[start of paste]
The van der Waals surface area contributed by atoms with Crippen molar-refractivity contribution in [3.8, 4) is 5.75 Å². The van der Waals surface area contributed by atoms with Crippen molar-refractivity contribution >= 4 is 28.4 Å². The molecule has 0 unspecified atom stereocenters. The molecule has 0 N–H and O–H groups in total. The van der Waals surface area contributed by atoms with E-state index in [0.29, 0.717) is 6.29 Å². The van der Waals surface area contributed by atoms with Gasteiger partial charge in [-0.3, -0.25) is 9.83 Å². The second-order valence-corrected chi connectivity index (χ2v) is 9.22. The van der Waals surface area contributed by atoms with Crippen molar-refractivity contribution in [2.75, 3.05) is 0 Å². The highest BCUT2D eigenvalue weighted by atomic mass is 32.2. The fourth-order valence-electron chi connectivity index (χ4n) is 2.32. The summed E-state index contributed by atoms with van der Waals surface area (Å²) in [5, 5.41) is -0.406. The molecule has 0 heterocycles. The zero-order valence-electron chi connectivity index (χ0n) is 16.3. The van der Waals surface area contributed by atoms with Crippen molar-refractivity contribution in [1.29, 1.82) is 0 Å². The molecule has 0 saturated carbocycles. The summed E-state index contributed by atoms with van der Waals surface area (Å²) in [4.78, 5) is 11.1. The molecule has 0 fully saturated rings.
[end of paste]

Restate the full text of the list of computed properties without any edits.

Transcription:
The van der Waals surface area contributed by atoms with Crippen molar-refractivity contribution in [3.8, 4) is 5.75 Å². The van der Waals surface area contributed by atoms with Crippen molar-refractivity contribution >= 4 is 28.4 Å². The molecule has 0 unspecified atom stereocenters. The molecule has 0 N–H and O–H groups in total. The van der Waals surface area contributed by atoms with E-state index in [0.29, 0.717) is 6.29 Å². The van der Waals surface area contributed by atoms with Gasteiger partial charge in [-0.3, -0.25) is 9.83 Å². The second-order valence-corrected chi connectivity index (χ2v) is 9.22. The van der Waals surface area contributed by atoms with Crippen molar-refractivity contribution in [2.75, 3.05) is 0 Å². The highest BCUT2D eigenvalue weighted by atomic mass is 32.2. The fourth-order valence-electron chi connectivity index (χ4n) is 2.32. The summed E-state index contributed by atoms with van der Waals surface area (Å²) in [5, 5.41) is -0.406. The molecule has 0 heterocycles. The zero-order valence-electron chi connectivity index (χ0n) is 16.3. The van der Waals surface area contributed by atoms with Crippen molar-refractivity contribution in [1.29, 1.82) is 0 Å². The molecule has 0 saturated carbocycles. The summed E-state index contributed by atoms with van der Waals surface area (Å²) in [4.78, 5) is 11.1. The molecule has 0 fully saturated rings.